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Three thoughts that must have went past your mind at some point.

k-shanmugam-wp-form-government

Law and Foreign Affairs Minister K. Shanmugam said it is clear that the Workers’ Party (WP) has its eye on forming the government in the future, based on what Workers’ Party chairwoman had said at her GE2015 rally last week.

WP said that if it forms the government, it will get rid of GRCs and the Nominated MP scheme, among other moves.

Here are three thoughts Singaporeans have:

 

sian-half-auntie “No, no, Workers’ Party contest in election is so that they can get into parliament and blow air-con.”
Leng Qi Ji, 41-year-old electronic goods supplier

 

sian-half-uncle “Workers’ Party’s ambition is different from PAP’s as it doesn’t include ruining Singaporeans’ lives.”
Gong Ren Dang, 64-year-old factory worker

 

happy-bird-girl “At least the Workers’ Party has ambition, unlike the PAP.”
Mei Qian Tu, 17-year-old student

 

 

 

 

 

 

 

 

 











S’poreans react to Minister K Shanmugam’s comment that dentist should have fought Cecil the lion with bare hands

S’poreans react to Minister K Shanmugam’s comment that dentist should have fought Cecil the lion with bare hands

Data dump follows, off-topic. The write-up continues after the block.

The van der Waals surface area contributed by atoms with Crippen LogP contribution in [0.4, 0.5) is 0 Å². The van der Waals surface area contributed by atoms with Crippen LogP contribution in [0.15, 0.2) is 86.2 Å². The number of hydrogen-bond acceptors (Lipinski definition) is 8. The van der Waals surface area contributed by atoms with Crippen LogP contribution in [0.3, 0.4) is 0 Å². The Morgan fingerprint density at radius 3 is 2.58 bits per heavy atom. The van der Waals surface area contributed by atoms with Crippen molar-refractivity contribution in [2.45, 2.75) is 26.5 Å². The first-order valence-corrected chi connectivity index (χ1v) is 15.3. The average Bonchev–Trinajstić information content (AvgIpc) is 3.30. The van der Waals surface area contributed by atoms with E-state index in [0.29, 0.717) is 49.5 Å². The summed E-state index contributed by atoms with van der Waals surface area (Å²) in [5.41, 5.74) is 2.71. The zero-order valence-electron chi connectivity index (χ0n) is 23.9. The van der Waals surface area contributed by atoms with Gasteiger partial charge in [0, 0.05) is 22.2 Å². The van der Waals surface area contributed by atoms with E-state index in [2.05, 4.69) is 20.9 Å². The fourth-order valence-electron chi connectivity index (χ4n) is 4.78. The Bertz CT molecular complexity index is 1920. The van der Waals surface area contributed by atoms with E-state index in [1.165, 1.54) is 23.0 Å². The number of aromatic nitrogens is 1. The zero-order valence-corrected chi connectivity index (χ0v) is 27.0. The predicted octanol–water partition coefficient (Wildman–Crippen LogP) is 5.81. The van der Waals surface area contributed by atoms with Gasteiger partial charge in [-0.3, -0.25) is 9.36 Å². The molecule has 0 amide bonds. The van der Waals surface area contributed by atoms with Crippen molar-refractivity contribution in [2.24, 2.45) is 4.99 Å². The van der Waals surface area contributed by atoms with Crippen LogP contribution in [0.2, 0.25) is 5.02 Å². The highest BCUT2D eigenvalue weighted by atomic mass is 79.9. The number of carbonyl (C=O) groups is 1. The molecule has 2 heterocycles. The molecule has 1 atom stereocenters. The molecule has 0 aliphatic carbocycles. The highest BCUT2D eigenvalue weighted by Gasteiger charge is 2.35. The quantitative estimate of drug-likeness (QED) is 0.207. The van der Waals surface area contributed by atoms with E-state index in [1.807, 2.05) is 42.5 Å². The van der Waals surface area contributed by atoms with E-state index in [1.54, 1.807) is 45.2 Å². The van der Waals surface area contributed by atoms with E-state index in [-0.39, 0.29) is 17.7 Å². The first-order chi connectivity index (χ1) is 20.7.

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Three thoughts that must have went past your mind at some point.

k-shanmugam-shake-hand

Law and Foreign Affairs Minister K Shanmugam has put up a Facebook post saying that the American dentist should have fought Cecil the lion in an unarmed combat duel instead of shooting it dead from afar.

This is what Minister Shanmugam wrote:

“The dentist could perhaps have considered engaging in combat unarmed if he really felt that he wanted to test himself against a lion. That would be some test.”

Here are three thoughts Singaporeans have:

 

sian-half-auntie “This is the same as saying that Minister Shanmugam will contest Low Thia Khiang one-on-one in an SMC instead of feeling secure in a GRC.”
Shi Zi, 42-year-old credit analyst

 

sian-half-uncle “I miss the good old days where politicians used money to win votes instead of saying populist things on social media.”
Gong Wei, 62-year-old speech therapist

 

happy-bird-girl “I would love to see K Shanmugam fight opposition politicians with his bare hands this General Election 2015 instead of giving speeches.”
Sio Pah, 17-year-old martial artist

 

 

 

 

 

 

 

 

 





Pranksters calling activist friends posing as K Shanmugam

Pranksters calling activist friends posing as K Shanmugam

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Hundreds across Singapore got punk’d last night.

Marina Bay Sands Pangaea

Marina Bay Sands Pangaea

This just in: Pranksters from all over Singapore were busy calling up their activist friends on late Friday night posing as Law Minister K Shanmugam.